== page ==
According to the latest feedback from financial analysts, economic growth in India is on the up. Things have not always run so smoothly for Asia's third largest economy. In recent times India has felt the effects of several negative aspects, notably a weak currency, rising inflation and a dip in the amount of foreign investment in the country.
However, figures indicate that there are signs that India's growth rate has been rising in the most recent quarter. During the period from July to September, the economy expanded at an annual rate of 4.8% - an increase of 0.4% from the April to June figure. These are positive messages, and India's economists are hoping this trend is set to continue because this marks the fourth consecutive quarter that the rate has been below 5%. Indeed, that 4.4% statistic from the previous quarter was India's lowest for four years.
The economic advisory council to the prime minister actually lowered the growth outlook for this financial year, such were the levels of pessimism about likely performance. Their earlier projection of 6.4% has now been reset to 5.3%.
The reasons for India's fluctuating economic fortunes are fairly complicated, but there have been several mitigating factors that have had a particular impact. Key sectors in India's economy such as manufacturing output and the mining industry, have experienced a slowdown in operations. This slowing down in growth has coincided with a period of sustained economic recovery in more developed markets, especially the USA. This has had the effect of making foreign investors less likely to see India as their first choice for business.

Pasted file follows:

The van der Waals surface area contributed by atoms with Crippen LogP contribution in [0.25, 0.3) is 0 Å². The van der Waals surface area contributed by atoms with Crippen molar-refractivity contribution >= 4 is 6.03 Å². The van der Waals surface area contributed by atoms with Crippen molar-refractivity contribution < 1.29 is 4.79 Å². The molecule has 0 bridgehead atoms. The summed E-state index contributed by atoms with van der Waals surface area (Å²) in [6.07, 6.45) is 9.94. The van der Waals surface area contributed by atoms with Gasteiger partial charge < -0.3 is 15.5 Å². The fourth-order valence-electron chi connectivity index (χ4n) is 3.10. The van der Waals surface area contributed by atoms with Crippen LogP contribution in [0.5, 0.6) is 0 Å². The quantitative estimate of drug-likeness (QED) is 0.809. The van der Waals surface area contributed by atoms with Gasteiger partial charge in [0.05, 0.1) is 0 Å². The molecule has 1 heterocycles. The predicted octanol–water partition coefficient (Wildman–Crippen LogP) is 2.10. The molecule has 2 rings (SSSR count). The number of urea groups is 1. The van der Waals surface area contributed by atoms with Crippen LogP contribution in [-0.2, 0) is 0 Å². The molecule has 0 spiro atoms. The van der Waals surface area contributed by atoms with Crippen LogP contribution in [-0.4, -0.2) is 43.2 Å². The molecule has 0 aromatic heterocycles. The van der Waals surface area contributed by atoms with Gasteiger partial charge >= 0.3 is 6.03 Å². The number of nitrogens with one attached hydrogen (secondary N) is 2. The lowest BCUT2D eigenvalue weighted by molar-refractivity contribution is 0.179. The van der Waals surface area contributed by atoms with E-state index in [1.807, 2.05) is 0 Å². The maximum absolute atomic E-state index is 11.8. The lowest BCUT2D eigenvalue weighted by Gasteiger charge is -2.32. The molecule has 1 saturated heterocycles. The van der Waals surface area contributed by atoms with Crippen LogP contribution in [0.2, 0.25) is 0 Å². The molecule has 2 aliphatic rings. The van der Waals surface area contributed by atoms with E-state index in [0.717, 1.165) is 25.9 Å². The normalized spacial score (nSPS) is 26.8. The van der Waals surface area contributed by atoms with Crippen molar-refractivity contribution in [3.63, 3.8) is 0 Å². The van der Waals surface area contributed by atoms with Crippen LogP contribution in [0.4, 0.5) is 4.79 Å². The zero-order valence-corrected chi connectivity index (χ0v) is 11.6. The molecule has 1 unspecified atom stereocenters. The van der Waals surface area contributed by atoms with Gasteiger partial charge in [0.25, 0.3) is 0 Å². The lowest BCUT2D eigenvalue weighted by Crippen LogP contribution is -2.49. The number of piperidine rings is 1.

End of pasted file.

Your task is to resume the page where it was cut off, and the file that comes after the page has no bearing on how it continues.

There has also been speculation that the USA may scale back its economic stimulus measure. The knock-on effect of this is that investors have been pulling money out of India. As a result, the rupee has dipped nearly 25% against the US dollar in the first nine months of this year. India's currency has recovered somewhat but is still down by 13% against the US dollar since January.
Indian finance minister P Chidambaram stated that a combination of high food and rising fuel prices had contributed to the current inflation levels becoming entrenched.